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Lava River Cave Looters Convicted

Lava River Cave, located on the Deschutes National Forest, was looted late in 1989. The "thieves of time" were seeking to remove significant and scientifically important archaeological artifacts. Forest Service Law Enforcement Officers, staff archaeologists, and the U.S. Attorney's office led an investigation that bore fruit this past month.

The defendants, Michael Scott Barker II (LaPine, Ore.), Charles Thomas Foster (Rocklin, Calif.), and Jerry D. Chapman (Cheyenne, Wyo.) were sentenced in U.S. District Court in Eugene, Ore. to one count each of violating the Archaeological Resources Protection Act. Each of the individuals was placed on three years probation and ordered to pay a $25 fee assessment. In addition, Barker and Foster were fined $1,000 each and Chapman was ordered to perform 100 hours of community service in lieu of a fine. All defendants are prohibited from becoming involved in archaeological activity without the permission of their probation officer.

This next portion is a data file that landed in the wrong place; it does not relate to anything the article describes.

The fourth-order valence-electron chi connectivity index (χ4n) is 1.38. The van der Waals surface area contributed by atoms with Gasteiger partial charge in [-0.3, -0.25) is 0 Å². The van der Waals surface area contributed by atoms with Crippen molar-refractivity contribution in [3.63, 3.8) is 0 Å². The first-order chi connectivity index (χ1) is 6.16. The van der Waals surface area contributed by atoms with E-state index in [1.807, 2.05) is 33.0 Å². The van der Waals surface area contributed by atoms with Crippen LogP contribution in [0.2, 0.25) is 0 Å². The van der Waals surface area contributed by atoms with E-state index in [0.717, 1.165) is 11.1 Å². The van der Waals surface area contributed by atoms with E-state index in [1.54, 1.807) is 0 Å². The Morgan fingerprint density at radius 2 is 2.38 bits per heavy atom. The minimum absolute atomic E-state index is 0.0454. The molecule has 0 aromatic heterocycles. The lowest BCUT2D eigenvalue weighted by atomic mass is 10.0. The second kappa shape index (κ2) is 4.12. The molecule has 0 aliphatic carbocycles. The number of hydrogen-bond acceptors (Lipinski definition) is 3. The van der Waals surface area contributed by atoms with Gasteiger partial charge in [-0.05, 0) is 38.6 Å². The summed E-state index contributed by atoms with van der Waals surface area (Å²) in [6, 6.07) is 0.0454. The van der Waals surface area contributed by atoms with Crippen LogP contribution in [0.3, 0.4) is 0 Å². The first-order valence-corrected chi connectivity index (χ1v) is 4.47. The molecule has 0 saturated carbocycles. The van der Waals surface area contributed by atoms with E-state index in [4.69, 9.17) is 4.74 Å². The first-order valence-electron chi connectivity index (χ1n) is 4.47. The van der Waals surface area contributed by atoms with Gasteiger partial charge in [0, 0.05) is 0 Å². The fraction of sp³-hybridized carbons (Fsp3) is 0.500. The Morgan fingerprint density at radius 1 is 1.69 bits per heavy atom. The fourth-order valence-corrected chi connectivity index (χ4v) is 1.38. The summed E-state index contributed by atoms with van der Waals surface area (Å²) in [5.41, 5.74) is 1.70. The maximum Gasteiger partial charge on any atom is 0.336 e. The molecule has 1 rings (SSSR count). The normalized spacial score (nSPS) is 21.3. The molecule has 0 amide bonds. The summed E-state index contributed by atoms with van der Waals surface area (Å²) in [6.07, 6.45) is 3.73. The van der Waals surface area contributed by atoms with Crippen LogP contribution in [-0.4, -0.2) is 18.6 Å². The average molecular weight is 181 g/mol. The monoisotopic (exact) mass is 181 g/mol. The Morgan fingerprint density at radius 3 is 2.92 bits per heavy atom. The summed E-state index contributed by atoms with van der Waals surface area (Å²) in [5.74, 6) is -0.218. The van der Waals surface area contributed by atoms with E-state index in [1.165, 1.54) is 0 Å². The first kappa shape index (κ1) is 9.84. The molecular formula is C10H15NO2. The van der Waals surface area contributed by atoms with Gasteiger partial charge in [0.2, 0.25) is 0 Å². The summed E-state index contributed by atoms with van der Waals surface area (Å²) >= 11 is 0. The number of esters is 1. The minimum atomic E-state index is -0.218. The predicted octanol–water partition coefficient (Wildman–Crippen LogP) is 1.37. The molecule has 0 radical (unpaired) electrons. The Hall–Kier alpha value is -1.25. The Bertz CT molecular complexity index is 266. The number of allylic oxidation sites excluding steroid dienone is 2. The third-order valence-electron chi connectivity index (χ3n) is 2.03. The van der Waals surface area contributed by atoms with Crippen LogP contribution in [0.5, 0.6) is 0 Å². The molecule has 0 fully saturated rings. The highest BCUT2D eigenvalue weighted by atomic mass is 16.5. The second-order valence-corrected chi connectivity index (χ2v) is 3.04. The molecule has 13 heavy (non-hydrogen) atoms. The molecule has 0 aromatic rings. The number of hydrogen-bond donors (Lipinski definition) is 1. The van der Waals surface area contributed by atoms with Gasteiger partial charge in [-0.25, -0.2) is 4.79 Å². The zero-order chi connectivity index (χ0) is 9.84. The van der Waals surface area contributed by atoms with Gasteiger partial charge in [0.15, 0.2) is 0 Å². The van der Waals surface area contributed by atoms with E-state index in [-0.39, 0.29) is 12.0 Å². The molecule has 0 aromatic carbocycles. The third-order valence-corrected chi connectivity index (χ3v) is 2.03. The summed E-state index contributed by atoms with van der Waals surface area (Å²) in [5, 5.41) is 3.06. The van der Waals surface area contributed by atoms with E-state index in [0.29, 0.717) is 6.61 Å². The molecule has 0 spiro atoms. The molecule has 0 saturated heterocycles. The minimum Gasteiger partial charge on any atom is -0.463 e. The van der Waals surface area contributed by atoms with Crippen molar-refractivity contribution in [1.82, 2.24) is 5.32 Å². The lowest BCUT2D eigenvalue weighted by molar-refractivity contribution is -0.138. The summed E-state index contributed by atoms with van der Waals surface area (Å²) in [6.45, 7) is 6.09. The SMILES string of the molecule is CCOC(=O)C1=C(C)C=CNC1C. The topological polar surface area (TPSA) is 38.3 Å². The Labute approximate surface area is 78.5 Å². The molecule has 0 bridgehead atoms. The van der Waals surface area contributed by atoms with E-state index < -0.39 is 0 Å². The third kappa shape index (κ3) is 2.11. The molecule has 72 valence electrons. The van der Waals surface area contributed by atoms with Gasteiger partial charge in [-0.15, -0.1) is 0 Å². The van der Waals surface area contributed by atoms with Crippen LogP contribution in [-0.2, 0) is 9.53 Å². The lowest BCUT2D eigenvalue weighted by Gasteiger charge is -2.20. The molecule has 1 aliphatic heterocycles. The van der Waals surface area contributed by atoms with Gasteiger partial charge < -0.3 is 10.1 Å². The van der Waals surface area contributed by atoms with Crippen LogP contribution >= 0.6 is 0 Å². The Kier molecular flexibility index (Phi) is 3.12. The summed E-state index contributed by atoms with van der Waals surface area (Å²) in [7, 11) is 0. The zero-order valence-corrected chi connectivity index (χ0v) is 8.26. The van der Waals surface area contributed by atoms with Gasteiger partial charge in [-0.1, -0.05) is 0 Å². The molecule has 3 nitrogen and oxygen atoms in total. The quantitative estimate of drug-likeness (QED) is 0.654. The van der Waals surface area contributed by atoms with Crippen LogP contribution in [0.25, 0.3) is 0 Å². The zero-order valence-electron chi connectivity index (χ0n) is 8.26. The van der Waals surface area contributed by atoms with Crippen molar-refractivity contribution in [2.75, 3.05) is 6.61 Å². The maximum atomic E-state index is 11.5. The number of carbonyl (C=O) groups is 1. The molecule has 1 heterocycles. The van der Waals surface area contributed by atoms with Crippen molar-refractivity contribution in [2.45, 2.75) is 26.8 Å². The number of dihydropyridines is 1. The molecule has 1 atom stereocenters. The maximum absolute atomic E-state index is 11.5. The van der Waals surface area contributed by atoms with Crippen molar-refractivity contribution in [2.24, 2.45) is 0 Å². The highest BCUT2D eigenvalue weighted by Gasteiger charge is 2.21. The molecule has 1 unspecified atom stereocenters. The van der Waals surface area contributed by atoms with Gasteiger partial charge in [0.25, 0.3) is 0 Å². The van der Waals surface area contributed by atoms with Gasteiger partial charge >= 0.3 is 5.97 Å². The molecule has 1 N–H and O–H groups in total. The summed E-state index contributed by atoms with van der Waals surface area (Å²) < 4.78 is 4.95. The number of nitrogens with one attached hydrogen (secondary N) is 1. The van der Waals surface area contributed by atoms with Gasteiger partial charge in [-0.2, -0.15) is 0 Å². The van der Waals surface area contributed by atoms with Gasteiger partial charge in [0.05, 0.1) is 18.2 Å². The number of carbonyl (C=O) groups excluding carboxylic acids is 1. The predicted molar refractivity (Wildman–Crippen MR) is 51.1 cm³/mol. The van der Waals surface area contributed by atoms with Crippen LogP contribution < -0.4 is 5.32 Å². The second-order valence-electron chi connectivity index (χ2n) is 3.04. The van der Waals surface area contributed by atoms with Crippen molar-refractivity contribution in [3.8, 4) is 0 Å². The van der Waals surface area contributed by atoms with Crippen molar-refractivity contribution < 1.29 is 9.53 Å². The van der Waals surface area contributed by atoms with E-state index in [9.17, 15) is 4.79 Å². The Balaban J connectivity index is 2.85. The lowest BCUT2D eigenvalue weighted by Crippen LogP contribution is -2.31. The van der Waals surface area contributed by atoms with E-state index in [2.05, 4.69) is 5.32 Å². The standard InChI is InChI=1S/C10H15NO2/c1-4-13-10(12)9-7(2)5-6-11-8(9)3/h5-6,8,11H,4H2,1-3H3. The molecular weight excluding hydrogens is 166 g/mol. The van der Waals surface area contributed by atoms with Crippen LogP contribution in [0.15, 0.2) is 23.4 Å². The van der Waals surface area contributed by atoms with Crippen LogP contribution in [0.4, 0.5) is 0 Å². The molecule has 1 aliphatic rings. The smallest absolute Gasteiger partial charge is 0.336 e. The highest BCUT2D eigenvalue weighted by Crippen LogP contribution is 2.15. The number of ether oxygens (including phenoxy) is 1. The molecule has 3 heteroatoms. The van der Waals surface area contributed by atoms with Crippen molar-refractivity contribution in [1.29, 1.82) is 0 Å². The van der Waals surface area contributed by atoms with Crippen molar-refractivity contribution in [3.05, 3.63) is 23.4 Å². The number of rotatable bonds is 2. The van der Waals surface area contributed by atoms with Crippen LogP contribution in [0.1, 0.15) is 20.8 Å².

Archaeological sites throughout central Oregon are threatened by looting and vandalism. Federal land management agencies vigorously pursue these investigations not only to apprehend suspects, but also to deter future illegal activity.

According to Paul Clayssens, Deschutes National Forest archaeologist, "This sends a clear message that it is not okay to loot archaeological sites. The site they dug into resulted not just in the theft of artifacts but the destruction of the archaeological context, the soil matrix that contain valuable information on archaic climates, environments, and how people adapted to them. It is this kind of information that is so significant, not just to archaeologists, but those concerned with the larger questions relating to how we humans adapt to and change environments."

Others are outraged as well. American Indian heritage is at risk. "It shows a disrespect to American Indian people and their culture," said Jim Coburn, tribal liaison for the Forest Service and BLM in central Oregon.

According to Tom Pilling, president of the Archaeological Society of Oregon (ASCO), "we are concerned as private citizens about the damage a few individuals can do to our area's history." ASCO is embarking on a site stewardship program with the Deschutes National Forest to monitor sensitive archaeological sites and prevent such looting. Pilling invites those interested people to join his organization. "We have an open invitation to new members. ASCO does more than protect sites; we get involved in ongoing field research, sponsor field trips, present programs to local schools, and most of all, have fun!" Contact Tom Pilling (503) 548-5716, ASCO c/o COEC, 16 NW Kansas, Bend, OR 97701.

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